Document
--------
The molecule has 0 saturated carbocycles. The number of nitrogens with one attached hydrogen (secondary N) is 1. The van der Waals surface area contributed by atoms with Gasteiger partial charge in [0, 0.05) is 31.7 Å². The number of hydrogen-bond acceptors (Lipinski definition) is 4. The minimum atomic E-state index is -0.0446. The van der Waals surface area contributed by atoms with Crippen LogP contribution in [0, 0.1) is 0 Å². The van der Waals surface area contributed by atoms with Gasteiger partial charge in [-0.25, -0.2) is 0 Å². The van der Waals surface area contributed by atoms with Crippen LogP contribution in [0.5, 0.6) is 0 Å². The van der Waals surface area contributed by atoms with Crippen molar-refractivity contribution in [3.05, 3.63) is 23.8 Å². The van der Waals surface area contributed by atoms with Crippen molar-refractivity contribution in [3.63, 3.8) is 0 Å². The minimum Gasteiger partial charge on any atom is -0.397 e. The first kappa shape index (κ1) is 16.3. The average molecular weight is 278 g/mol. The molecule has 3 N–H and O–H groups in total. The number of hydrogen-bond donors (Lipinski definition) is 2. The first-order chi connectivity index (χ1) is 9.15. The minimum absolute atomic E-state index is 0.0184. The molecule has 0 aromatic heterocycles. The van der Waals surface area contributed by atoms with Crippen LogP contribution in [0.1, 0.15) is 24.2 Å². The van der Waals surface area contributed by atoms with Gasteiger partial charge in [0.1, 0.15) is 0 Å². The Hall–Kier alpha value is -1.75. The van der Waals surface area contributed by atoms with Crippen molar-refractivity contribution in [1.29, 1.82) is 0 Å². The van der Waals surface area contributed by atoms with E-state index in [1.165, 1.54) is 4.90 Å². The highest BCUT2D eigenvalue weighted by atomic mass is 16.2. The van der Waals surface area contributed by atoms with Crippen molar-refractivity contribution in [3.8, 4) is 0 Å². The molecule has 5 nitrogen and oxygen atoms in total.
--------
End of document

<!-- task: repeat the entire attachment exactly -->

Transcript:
The molecule has 0 saturated carbocycles. The number of nitrogens with one attached hydrogen (secondary N) is 1. The van der Waals surface area contributed by atoms with Gasteiger partial charge in [0, 0.05) is 31.7 Å². The number of hydrogen-bond acceptors (Lipinski definition) is 4. The minimum atomic E-state index is -0.0446. The van der Waals surface area contributed by atoms with Crippen LogP contribution in [0, 0.1) is 0 Å². The van der Waals surface area contributed by atoms with Gasteiger partial charge in [-0.25, -0.2) is 0 Å². The van der Waals surface area contributed by atoms with Crippen LogP contribution in [0.5, 0.6) is 0 Å². The van der Waals surface area contributed by atoms with Crippen molar-refractivity contribution in [3.05, 3.63) is 23.8 Å². The van der Waals surface area contributed by atoms with Crippen molar-refractivity contribution in [3.63, 3.8) is 0 Å². The minimum Gasteiger partial charge on any atom is -0.397 e. The first kappa shape index (κ1) is 16.3. The average molecular weight is 278 g/mol. The molecule has 3 N–H and O–H groups in total. The number of hydrogen-bond donors (Lipinski definition) is 2. The first-order chi connectivity index (χ1) is 9.15. The minimum absolute atomic E-state index is 0.0184. The molecule has 0 aromatic heterocycles. The van der Waals surface area contributed by atoms with Crippen LogP contribution in [0.1, 0.15) is 24.2 Å². The van der Waals surface area contributed by atoms with Gasteiger partial charge in [0.1, 0.15) is 0 Å². The Hall–Kier alpha value is -1.75. The van der Waals surface area contributed by atoms with Crippen molar-refractivity contribution in [1.29, 1.82) is 0 Å². The van der Waals surface area contributed by atoms with E-state index in [1.165, 1.54) is 4.90 Å². The highest BCUT2D eigenvalue weighted by atomic mass is 16.2. The van der Waals surface area contributed by atoms with Crippen molar-refractivity contribution in [3.8, 4) is 0 Å². The molecule has 5 nitrogen and oxygen atoms in total.